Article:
In 2007 I was diagnosed with Bipolar Disorder. As a child, people called me “spastic,” and “hyper.” In my pre-teen and teenage years I would feel depressed from time to time. As a young adult the depression would be so deep that I felt I could hardly breathe sometimes.
But it was only when I was 36 that I was diagnosed. Did I suspect before then that I had a serious problem. YES. I have kept journals since I was in the 8th grade and I had an English teacher who required that we do so. It’s impossible to journal on a regular basis and not eventually notice a pattern in your moods. And yet, every time the cloud would lift, I had the insane idea that I would never again feel so much like killing myself. Can you believe I thought that EVERY SINGLE TIME?
Then my husband cheated on me. And left me and my four sons to live in the church that he used to pastor. And then I took him back after a year of praying to God to PLEASE send him back. [Yes, in retrospect I do realize just how insane I had to be.] And then I realized I’d made a mistake in taking him back and the depressive phases would last much longer. And then I decided to stay with him until I could finish college and enter the work force so that I could leave his ass. But then, years later while I was working on my Master’s Degree–which is enough to drive anyone batty all by itself–he left me for the second time.
What I’m trying to demonstrate is that I was never sure that it was ME who had the problem. I just thought my LIFE was extremely problematic. I sincerely thought that the trauma of my life (having been molested as a child; experiencing teenage pregnancy, the homesickness of living in Europe for 2 years, the poverty associated with marrying young, having four sons and being uneducated and jobless, having a husband who was a preacher, liar, and adulterer, the stresses associated with maintaining a 4.0 average in college and grad school as an adult and as a sometimes-single-parent) were causing me to be…well, you know, “up and down.”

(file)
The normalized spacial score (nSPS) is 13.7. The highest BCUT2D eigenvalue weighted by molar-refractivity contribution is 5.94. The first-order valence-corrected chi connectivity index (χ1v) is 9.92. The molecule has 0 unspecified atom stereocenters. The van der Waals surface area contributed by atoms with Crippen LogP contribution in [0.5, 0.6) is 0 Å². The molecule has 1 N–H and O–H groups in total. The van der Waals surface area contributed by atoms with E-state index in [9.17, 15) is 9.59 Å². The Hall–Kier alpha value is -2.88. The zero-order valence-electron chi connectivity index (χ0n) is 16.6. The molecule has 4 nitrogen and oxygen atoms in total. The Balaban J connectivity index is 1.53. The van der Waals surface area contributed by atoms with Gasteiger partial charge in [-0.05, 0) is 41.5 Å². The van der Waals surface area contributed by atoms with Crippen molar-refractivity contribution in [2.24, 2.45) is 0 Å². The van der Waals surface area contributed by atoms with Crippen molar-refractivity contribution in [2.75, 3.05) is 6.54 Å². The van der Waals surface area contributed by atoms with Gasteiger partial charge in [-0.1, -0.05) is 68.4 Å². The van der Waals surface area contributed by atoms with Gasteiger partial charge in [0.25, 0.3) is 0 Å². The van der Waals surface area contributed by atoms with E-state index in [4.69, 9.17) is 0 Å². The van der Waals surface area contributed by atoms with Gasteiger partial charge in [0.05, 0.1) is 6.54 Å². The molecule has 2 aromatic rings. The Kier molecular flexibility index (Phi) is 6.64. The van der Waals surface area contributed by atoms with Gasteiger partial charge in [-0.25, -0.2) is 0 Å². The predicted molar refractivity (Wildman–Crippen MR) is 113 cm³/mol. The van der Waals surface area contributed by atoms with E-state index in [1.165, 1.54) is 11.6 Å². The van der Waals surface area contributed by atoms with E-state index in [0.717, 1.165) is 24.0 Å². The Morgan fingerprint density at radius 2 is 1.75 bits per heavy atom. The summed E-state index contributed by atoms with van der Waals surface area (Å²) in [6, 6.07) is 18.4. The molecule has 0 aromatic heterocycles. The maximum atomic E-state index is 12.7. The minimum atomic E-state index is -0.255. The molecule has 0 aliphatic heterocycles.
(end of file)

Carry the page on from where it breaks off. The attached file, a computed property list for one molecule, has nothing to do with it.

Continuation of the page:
If it had not been for the fact that I was nominated for the only full-ride scholarship and stipend given annually in the department where I was to do grad studies, I may never have even sought psychiatric evaluation and psychological therapy, much less been able to afford them. Indeed, if I had not forced by the dean to stop breaking down in the bathroom in uncontrollable crying and screaming fits, I guess I would have just continued the silent suffering that had become my life story. I would never have put myself into the category of people who have a “chemical imbalance.”
And the good times were no longer just good; they were AMAZING beyond belief. I began to feel high on life whenever I wasn’t in the black pit. And once my husband had left me I was free to experience all the “life” that I had given up after high school in order to marry him. And even more incredible was the fact that I was taking 5 classes at a time, and learning other languages and producing some the best academic writing I have ever done. I was a freaking GENIUS. All while I was losing my mind.
And then came the meds.